Disasters, the Media Circus and Accountability
Disaster strikes some poor, forgotten corner of the world which most people had never heard of. The media circus descends, outlets vying with one another to show the most shocking pictures. The international aid circus follows this, promises of aid by Governments follow that and finally, in-depth stories and profiles flow on the Net and in newspapers. A week later the story starts to slide. Two weeks later it’s behind the Oscars and after the third week, it’s forgotten.
Then what happens?
The aid pledged by the Governments simply does not appear (unless it is to bail out some irresponsible banker) and the food, water and medicines arrive too late to save many (unless it is a military invasion, when miraculously everything is done within hours). The profiles brandishing swords, waved in the faces of former imperial or colonial powers, blaming them for the plight of the nation Armageddon and the Apocalypse themselves were visited upon melt away and the world then slips back into a comfortable self-righteous snooze seeing pics of babies saved after ten days, old ladies after 11 and old men after 12. Those who bothered to donate something can feel satisfied, as well they should, because it is the voluntary donations raised by the hard-working tax-paying public that ends up footing the bill.
After all, someone has to pay the banks off for their irresponsibility; someone has to pay NATO’s trillion-dollar war bills. Right, that is also the taxpayer but don’t tell anyone. (They might get annoyed).
So when all is said and done, and forgotten, who is accountable? What about those media reports, those in-depth histories for example about Haiti? Those potted histories in which we read that the Spanish exterminated the local population of Hispaniola (the Isle on which Haiti is situated), just for starters, then the entire country was turned into a giant plantation, a colony, ruled over by Europeans thousands of miles away. Those histories which tell us the country’s wealth was stripped, its assets stolen, that dictators were imposed from abroad and democratically elected leaders were kidnapped and whisked away to the Central African Republic, those stories which inform us the country was a gigantic sexual tourism destination, that the first slave revolution was not recognised for decades by nations who were terrified their own slaves would revolt and that an embargo was slapped on the country as a punishment.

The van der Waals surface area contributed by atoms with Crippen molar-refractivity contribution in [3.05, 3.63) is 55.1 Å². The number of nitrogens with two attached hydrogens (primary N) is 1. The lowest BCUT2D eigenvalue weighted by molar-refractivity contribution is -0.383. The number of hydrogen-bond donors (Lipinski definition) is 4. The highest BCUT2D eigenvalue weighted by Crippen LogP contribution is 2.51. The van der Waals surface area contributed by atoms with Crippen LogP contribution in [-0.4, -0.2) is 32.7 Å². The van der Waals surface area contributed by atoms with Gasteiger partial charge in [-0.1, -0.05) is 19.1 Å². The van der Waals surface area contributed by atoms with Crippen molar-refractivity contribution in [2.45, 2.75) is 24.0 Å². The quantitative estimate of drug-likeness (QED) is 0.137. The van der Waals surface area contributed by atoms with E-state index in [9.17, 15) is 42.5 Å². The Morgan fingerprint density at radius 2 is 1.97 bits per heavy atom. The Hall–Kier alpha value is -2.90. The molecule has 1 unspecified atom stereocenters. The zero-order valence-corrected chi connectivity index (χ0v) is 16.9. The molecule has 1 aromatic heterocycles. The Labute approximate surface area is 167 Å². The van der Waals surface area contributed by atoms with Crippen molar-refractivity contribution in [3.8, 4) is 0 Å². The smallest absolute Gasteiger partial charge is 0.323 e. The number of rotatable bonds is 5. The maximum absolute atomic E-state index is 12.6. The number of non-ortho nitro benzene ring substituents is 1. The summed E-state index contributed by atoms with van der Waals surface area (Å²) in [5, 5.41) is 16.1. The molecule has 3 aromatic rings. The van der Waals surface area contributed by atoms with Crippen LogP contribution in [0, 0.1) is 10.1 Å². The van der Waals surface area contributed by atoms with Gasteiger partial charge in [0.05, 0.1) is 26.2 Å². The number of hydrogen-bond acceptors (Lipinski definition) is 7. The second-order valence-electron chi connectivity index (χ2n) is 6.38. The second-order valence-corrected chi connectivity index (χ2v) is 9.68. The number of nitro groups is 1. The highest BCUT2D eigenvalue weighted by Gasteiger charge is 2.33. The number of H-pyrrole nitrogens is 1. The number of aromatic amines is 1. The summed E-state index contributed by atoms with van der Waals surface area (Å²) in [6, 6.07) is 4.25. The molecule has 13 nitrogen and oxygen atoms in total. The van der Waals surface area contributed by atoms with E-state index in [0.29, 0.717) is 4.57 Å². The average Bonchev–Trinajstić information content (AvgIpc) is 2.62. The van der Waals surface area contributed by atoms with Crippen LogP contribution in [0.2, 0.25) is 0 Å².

And a massive reparations package to France which basically meant Haiti was a non-starter with a massive financial boulder round its neck to repay the debt. And interest. For what? Why, independence. Those stories then tell us Haiti had to borrow from Washington to give to Paris. Plus ça change, plus c’est la même chose.
Right. Those stories that then inform us that the USA massacred 2,000 Haitians at the beginning of its military invasion in 1915, this was after France then Germany had interfered, the stories that tell us that Haiti today is still paying off the massive billion-dollar debt run up by dictators Papa Doc and Baby Doc. The same potted histories tell us that Haiti, once self-sufficient in rice and an exporter of sugar, had its agriculture destroyed by foreign parties (World Bank and IMF), had its rural society ripped apart, which then morphed into slum dwellers in the main cities and lo and behind started to import everything, at exaggerated prices and ever-increasing interest rates, of course.
And finally these in-depth profiles which have suddenly sprung up tell us of military coups supported from abroad and the suspension of hundreds of millions of dollars in humanitarian aid by the United States of America in 2002 – aid which was going to rebuilding programmes, healthcare and education.
So are we supposed to shrug and forget these stories as the media circus moves on? Or is someone somewhere accountable? And what a deplorable, disgusting and revolting comment on Humanity if Haiti does not become a starting point for real change, a new leaf and a fresh start.